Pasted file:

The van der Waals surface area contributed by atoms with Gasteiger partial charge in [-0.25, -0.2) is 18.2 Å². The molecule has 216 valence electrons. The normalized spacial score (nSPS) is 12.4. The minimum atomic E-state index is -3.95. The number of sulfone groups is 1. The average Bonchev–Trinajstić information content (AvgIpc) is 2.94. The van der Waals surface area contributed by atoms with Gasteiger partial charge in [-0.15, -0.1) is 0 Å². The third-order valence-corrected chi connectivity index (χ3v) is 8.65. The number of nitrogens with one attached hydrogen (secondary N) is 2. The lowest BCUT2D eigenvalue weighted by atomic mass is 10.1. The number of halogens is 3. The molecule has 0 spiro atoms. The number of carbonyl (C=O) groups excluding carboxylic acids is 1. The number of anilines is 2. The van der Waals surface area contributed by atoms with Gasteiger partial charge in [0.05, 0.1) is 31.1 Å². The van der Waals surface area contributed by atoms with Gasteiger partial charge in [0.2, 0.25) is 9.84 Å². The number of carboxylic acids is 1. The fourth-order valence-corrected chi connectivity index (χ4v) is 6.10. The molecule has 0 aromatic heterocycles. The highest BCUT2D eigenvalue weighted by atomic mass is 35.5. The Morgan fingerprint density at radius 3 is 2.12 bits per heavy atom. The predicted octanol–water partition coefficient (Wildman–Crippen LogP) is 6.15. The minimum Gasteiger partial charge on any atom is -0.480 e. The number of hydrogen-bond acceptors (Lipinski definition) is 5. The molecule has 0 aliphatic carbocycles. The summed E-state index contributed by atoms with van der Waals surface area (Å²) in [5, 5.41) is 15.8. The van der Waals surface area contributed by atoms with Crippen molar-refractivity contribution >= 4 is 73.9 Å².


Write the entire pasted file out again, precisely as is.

The van der Waals surface area contributed by atoms with Gasteiger partial charge in [-0.25, -0.2) is 18.2 Å². The molecule has 216 valence electrons. The normalized spacial score (nSPS) is 12.4. The minimum atomic E-state index is -3.95. The number of sulfone groups is 1. The average Bonchev–Trinajstić information content (AvgIpc) is 2.94. The van der Waals surface area contributed by atoms with Gasteiger partial charge in [-0.15, -0.1) is 0 Å². The third-order valence-corrected chi connectivity index (χ3v) is 8.65. The number of nitrogens with one attached hydrogen (secondary N) is 2. The lowest BCUT2D eigenvalue weighted by atomic mass is 10.1. The number of halogens is 3. The molecule has 0 spiro atoms. The number of carbonyl (C=O) groups excluding carboxylic acids is 1. The number of anilines is 2. The van der Waals surface area contributed by atoms with Gasteiger partial charge in [0.05, 0.1) is 31.1 Å². The van der Waals surface area contributed by atoms with Gasteiger partial charge in [0.2, 0.25) is 9.84 Å². The number of carboxylic acids is 1. The fourth-order valence-corrected chi connectivity index (χ4v) is 6.10. The molecule has 0 aromatic heterocycles. The highest BCUT2D eigenvalue weighted by atomic mass is 35.5. The Morgan fingerprint density at radius 3 is 2.12 bits per heavy atom. The predicted octanol–water partition coefficient (Wildman–Crippen LogP) is 6.15. The minimum Gasteiger partial charge on any atom is -0.480 e. The number of hydrogen-bond acceptors (Lipinski definition) is 5. The molecule has 0 aliphatic carbocycles. The summed E-state index contributed by atoms with van der Waals surface area (Å²) in [5, 5.41) is 15.8. The van der Waals surface area contributed by atoms with Crippen molar-refractivity contribution >= 4 is 73.9 Å².